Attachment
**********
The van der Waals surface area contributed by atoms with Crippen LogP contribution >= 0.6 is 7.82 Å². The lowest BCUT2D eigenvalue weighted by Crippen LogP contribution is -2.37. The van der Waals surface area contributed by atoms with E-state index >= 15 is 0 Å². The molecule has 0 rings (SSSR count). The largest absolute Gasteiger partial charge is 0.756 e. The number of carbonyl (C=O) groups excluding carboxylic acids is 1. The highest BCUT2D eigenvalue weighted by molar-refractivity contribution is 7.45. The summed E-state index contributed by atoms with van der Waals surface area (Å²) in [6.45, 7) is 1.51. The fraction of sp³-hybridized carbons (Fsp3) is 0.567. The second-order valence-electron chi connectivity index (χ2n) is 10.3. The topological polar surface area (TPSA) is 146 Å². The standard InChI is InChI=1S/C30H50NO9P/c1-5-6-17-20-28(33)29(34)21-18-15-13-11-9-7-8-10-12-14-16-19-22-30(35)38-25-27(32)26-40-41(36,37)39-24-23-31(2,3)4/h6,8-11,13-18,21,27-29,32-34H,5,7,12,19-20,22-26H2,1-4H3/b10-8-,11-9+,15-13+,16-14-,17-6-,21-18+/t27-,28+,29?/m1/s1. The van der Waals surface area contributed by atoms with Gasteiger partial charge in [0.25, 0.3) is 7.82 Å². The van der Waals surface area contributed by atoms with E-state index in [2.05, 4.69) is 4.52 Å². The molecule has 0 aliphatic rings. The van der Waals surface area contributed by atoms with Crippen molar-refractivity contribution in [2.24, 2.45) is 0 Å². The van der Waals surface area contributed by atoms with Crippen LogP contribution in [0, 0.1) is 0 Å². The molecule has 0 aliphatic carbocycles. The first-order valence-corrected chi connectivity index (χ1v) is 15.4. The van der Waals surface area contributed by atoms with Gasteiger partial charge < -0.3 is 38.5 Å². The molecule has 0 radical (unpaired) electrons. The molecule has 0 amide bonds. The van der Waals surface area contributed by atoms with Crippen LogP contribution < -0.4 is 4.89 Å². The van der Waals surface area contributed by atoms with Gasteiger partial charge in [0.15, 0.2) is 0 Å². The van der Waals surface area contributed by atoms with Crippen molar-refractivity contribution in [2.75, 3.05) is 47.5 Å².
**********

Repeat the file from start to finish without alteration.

The van der Waals surface area contributed by atoms with Crippen LogP contribution >= 0.6 is 7.82 Å². The lowest BCUT2D eigenvalue weighted by Crippen LogP contribution is -2.37. The van der Waals surface area contributed by atoms with E-state index >= 15 is 0 Å². The molecule has 0 rings (SSSR count). The largest absolute Gasteiger partial charge is 0.756 e. The number of carbonyl (C=O) groups excluding carboxylic acids is 1. The highest BCUT2D eigenvalue weighted by molar-refractivity contribution is 7.45. The summed E-state index contributed by atoms with van der Waals surface area (Å²) in [6.45, 7) is 1.51. The fraction of sp³-hybridized carbons (Fsp3) is 0.567. The second-order valence-electron chi connectivity index (χ2n) is 10.3. The topological polar surface area (TPSA) is 146 Å². The standard InChI is InChI=1S/C30H50NO9P/c1-5-6-17-20-28(33)29(34)21-18-15-13-11-9-7-8-10-12-14-16-19-22-30(35)38-25-27(32)26-40-41(36,37)39-24-23-31(2,3)4/h6,8-11,13-18,21,27-29,32-34H,5,7,12,19-20,22-26H2,1-4H3/b10-8-,11-9+,15-13+,16-14-,17-6-,21-18+/t27-,28+,29?/m1/s1. The van der Waals surface area contributed by atoms with Gasteiger partial charge in [0.25, 0.3) is 7.82 Å². The van der Waals surface area contributed by atoms with E-state index in [2.05, 4.69) is 4.52 Å². The molecule has 0 aliphatic rings. The van der Waals surface area contributed by atoms with Crippen molar-refractivity contribution in [2.24, 2.45) is 0 Å². The van der Waals surface area contributed by atoms with Crippen LogP contribution in [0, 0.1) is 0 Å². The molecule has 0 aliphatic carbocycles. The first-order valence-corrected chi connectivity index (χ1v) is 15.4. The van der Waals surface area contributed by atoms with Gasteiger partial charge < -0.3 is 38.5 Å². The molecule has 0 radical (unpaired) electrons. The molecule has 0 amide bonds. The van der Waals surface area contributed by atoms with Crippen LogP contribution < -0.4 is 4.89 Å². The van der Waals surface area contributed by atoms with Gasteiger partial charge in [0.15, 0.2) is 0 Å². The van der Waals surface area contributed by atoms with Crippen molar-refractivity contribution in [2.75, 3.05) is 47.5 Å².